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Showing posts from March, 2018

Creating a Chatbot with RiveScript in Java

Motivation"Artificial Intelligence (AI) is considered a major innovation that could disrupt many things. Some people even compare it to the Internet. A large investor firm predicted that some AI startups could become the next Apple, Google or Amazon within five years"
- Prof. John Vu, Carnegie Mellon University.

Using chatbots to support our daily tasks is super useful and interesting. In fact, "Jenkins CI, Jira Cloud, and Bitbucket" have been becoming must-have apps in Slack of my team these days.

There are some existing approaches for chatbots including pattern matching, algorithms, and neutral networks. RiveScript is a scripting language using "pattern matching" as a simple and powerful approach for building up a Chabot.
Architecture Actually, it was flexible to choose a programming language for the used Rivescript interpreter like Java, Go, Javascript, Python, and Perl. I went with Java.


Used Technologies and ToolsOracle JDK 1.8.0_151Apache Maven 3.5…

A Case Study of Custom JSF Converters - Automatically Converting Years With 2 Digits Into 4 Digits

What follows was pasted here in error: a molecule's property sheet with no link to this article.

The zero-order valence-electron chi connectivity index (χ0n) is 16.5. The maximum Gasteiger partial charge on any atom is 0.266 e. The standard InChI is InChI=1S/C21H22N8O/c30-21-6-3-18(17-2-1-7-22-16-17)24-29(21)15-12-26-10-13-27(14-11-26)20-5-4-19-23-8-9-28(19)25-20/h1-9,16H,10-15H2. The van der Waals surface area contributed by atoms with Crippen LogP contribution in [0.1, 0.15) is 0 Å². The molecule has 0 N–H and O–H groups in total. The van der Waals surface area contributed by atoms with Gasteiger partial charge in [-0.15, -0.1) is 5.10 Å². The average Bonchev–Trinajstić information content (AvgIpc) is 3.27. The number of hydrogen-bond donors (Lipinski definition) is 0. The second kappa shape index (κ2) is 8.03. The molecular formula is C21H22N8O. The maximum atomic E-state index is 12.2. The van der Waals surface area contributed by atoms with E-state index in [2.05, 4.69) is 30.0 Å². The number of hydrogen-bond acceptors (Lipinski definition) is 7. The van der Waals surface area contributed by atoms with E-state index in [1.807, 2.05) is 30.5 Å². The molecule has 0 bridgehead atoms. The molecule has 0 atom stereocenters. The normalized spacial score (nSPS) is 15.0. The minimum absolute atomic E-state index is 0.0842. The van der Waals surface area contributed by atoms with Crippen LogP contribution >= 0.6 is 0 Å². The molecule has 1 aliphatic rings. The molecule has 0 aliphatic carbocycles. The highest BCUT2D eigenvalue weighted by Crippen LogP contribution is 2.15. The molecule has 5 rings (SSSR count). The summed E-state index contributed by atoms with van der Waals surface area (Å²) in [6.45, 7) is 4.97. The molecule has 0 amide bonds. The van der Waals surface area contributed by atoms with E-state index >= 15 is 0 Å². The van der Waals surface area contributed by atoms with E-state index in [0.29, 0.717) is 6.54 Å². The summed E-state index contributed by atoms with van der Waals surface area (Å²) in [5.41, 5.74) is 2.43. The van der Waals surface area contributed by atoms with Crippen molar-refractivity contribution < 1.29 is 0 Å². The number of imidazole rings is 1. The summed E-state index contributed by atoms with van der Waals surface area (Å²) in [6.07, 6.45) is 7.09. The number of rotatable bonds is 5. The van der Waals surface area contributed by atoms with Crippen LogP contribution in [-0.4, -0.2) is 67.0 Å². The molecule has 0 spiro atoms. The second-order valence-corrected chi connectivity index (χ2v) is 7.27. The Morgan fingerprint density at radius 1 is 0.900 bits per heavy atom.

You can find the demonstrated code of this post on my Github repo here.
The user story" As a banker, I want to enter a client's birthday like 01.01.80 or 01.01.1980,
So that the birthday can be displayed as 01.01.1980 "
Implementation Firstly, I thought about how to use a built-in converter likes the following.

<h:inputText id="birthdate" value="#{data.birthdate}" type="date" > <f:convertDateTime/> <f:ajax event="change" listener="#{data.onCalculate}" execute="@this" render="@this" /> </h:inputText>
However, without defining a pattern, JSF used its default one which was not my desire. It threw an exception when I tried to enter a date like "01.01.90".

> myform:birthdate: '01.01.90' could not be understood as a date. Example: Mar 4, 2018 

Actually, I even could not define either pattern "dd.MM.yyyy" or "dd.MM.yy" for "…